THE wind flitting through the trees of the Queen of the suburbs carries whispers of ghosts passed down over generations.

The rumours centre on the woodland of the historic road Hanger Lane, now a busy main road running from the North Circular through to Gunnersbury Avenue.

The Old English word hangra means a steeply wooded slope. But according to legend, it is the highwaymen hanged on Hanger Hill which gives it its name.

The forest opposite Catholic school St Augustine’s Priory is believed to be inhabited by not only squirrels but also more ghoulish creatures.

Claims over the years have included a white figure spotted just as the winter dusk sets in, with footprints found in one direction but never coming back.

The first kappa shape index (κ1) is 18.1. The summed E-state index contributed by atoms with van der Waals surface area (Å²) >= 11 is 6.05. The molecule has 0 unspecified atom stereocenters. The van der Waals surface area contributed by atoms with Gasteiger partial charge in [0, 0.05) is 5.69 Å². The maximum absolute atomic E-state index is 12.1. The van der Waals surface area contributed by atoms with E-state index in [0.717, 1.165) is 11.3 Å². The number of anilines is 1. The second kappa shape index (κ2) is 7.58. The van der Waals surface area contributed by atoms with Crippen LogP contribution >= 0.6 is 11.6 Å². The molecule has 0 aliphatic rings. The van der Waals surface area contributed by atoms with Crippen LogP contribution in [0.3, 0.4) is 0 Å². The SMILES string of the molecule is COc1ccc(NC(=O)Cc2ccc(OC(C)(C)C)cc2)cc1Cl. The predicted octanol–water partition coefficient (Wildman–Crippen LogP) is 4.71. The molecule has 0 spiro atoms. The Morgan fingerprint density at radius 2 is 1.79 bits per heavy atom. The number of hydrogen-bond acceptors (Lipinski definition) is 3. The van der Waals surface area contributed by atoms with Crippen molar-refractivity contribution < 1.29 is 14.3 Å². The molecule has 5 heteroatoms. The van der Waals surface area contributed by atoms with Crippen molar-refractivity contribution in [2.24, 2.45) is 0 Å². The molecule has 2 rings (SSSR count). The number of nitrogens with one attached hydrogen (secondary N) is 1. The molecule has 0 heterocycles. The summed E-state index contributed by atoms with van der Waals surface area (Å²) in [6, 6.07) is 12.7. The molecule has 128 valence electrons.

Boarders at St Augustine’s long ago would speak of the ghosts of the highwaymen haunting the land opposite.

More recently schoolgirls have claimed how the forest had a strange air after dark, with footprints leading to nowhere and suddenly evaporating.

“We used to go into the forest after hockey practice in the winter as a shortcut home as it was so cold," said former pupil Michaela Moss.

“Sometimes we would run through because we had heard rumours of the highway ghost. I never saw it, but we all believed it was there.”

If you go for a walk in the woods this Halloween, be sure to not close your eyes.